Monday, May 05, 2008

An Evangelical Manifesto

This Wednesday a document called An Evangelical Manifesto will be released to the public. It appears that the contents will reflect much of Os Guinness new book, The Case for Civility, which is reviewed favoribly elsewhere on this blog. (A longer review of it by me should come out May 18 in The Denver Post). Eighty evangelicals leaders have reportedly signed it.

1 comment:

spud tooley said...

thanks for bringing some attention to it; post your reaction to it when you can - i'd like to hear your thoughts.

i had some hesitations and misgivings before reading the document, but was actually quite impressed and invigorated after taking in the whole of what it addressed.

they chose not to say that creationism and inerrancy were non-negotiables - i liked that. for the first, there's very little biblical justification anymore behind whatever the latest flavor of anti-natural-selection dessert is being served up; for the latter, somehow we can admit that we can't prove the existence of God, but goshdarnit we have a golden egg this unprovable God laid right here. kind of stupid when you think about it ... not that thinking is a pre-requisite course in any of these endeavors.

more than anything, i was motivated and energized by the very positive nature of the piece - that it wasn't yet another "here's everything we're against" rant but an effort to make the gospel again a message of good news. imagine that - the gospel being good news. American Christianity has lost this defining characteristic ever since it embraced the neo-con's Jesus bobble-head doll.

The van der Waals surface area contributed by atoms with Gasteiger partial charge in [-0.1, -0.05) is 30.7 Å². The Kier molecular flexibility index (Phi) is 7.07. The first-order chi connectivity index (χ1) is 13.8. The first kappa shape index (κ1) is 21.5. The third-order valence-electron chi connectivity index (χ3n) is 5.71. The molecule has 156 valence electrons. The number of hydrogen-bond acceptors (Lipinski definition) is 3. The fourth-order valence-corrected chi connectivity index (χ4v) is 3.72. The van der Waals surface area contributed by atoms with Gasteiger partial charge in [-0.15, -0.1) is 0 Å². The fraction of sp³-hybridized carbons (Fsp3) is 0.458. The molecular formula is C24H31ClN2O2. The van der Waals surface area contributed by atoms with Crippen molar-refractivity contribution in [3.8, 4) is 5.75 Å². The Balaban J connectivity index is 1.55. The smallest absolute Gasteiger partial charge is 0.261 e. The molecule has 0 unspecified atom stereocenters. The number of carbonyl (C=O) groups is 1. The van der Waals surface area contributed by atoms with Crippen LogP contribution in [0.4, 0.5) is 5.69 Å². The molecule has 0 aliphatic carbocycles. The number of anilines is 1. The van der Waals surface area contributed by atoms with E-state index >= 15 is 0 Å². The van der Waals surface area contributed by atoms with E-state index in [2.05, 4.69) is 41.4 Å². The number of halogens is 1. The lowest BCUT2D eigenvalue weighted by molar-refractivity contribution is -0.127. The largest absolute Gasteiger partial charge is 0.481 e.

and, maybe i missed it, but there didn't seem to be great emphasis on evangelism in this Evangelical Manifesto. was that intentional? i didn't see a single chick tract referenced in the bibliography...

perhaps one unintended benefit of the proposal is a clear opportunity to take this EM (Evangelical Manifesto) and align it with the other EM (Emergent Manifesto) and finally have all our EM & EMs in a row without demonizing the other side.

one can only hope...

mike rucker
fairburn, georgia, usa